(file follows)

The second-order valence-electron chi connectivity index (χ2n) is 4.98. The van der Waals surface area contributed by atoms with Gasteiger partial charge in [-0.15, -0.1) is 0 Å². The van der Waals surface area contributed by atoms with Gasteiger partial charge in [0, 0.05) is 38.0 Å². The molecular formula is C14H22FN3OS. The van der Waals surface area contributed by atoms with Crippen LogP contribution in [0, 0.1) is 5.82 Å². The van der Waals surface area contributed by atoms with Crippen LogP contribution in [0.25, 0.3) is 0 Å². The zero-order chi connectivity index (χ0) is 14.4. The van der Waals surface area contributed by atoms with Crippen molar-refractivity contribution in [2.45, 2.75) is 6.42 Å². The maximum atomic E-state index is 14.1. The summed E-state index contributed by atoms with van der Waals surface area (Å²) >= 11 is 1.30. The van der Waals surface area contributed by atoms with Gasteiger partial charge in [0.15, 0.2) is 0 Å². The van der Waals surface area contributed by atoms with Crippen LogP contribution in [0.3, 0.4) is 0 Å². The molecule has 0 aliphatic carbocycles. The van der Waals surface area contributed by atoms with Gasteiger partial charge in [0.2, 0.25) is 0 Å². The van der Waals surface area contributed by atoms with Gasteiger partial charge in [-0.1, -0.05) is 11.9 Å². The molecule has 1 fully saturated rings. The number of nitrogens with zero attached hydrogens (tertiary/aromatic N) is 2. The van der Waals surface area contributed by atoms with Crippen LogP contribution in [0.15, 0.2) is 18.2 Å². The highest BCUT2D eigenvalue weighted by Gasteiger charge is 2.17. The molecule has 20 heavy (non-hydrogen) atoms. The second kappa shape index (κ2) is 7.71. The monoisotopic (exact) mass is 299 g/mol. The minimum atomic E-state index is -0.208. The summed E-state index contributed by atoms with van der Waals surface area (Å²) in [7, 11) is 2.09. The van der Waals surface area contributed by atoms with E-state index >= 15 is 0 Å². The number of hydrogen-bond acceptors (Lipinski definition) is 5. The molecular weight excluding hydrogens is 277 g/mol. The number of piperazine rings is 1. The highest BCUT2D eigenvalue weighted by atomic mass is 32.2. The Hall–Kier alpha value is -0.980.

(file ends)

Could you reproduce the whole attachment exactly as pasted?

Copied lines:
The second-order valence-electron chi connectivity index (χ2n) is 4.98. The van der Waals surface area contributed by atoms with Gasteiger partial charge in [-0.15, -0.1) is 0 Å². The van der Waals surface area contributed by atoms with Gasteiger partial charge in [0, 0.05) is 38.0 Å². The molecular formula is C14H22FN3OS. The van der Waals surface area contributed by atoms with Crippen LogP contribution in [0, 0.1) is 5.82 Å². The van der Waals surface area contributed by atoms with Crippen LogP contribution in [0.25, 0.3) is 0 Å². The zero-order chi connectivity index (χ0) is 14.4. The van der Waals surface area contributed by atoms with Crippen molar-refractivity contribution in [2.45, 2.75) is 6.42 Å². The maximum atomic E-state index is 14.1. The summed E-state index contributed by atoms with van der Waals surface area (Å²) >= 11 is 1.30. The van der Waals surface area contributed by atoms with Gasteiger partial charge in [0.15, 0.2) is 0 Å². The van der Waals surface area contributed by atoms with Crippen LogP contribution in [0.3, 0.4) is 0 Å². The molecule has 0 aliphatic carbocycles. The van der Waals surface area contributed by atoms with Gasteiger partial charge in [0.2, 0.25) is 0 Å². The van der Waals surface area contributed by atoms with Gasteiger partial charge in [-0.1, -0.05) is 11.9 Å². The molecule has 1 fully saturated rings. The number of nitrogens with zero attached hydrogens (tertiary/aromatic N) is 2. The van der Waals surface area contributed by atoms with Crippen LogP contribution in [0.15, 0.2) is 18.2 Å². The highest BCUT2D eigenvalue weighted by Gasteiger charge is 2.17. The molecule has 20 heavy (non-hydrogen) atoms. The second kappa shape index (κ2) is 7.71. The monoisotopic (exact) mass is 299 g/mol. The minimum atomic E-state index is -0.208. The summed E-state index contributed by atoms with van der Waals surface area (Å²) in [7, 11) is 2.09. The van der Waals surface area contributed by atoms with E-state index >= 15 is 0 Å². The number of hydrogen-bond acceptors (Lipinski definition) is 5. The molecular weight excluding hydrogens is 277 g/mol. The number of piperazine rings is 1. The highest BCUT2D eigenvalue weighted by atomic mass is 32.2. The Hall–Kier alpha value is -0.980.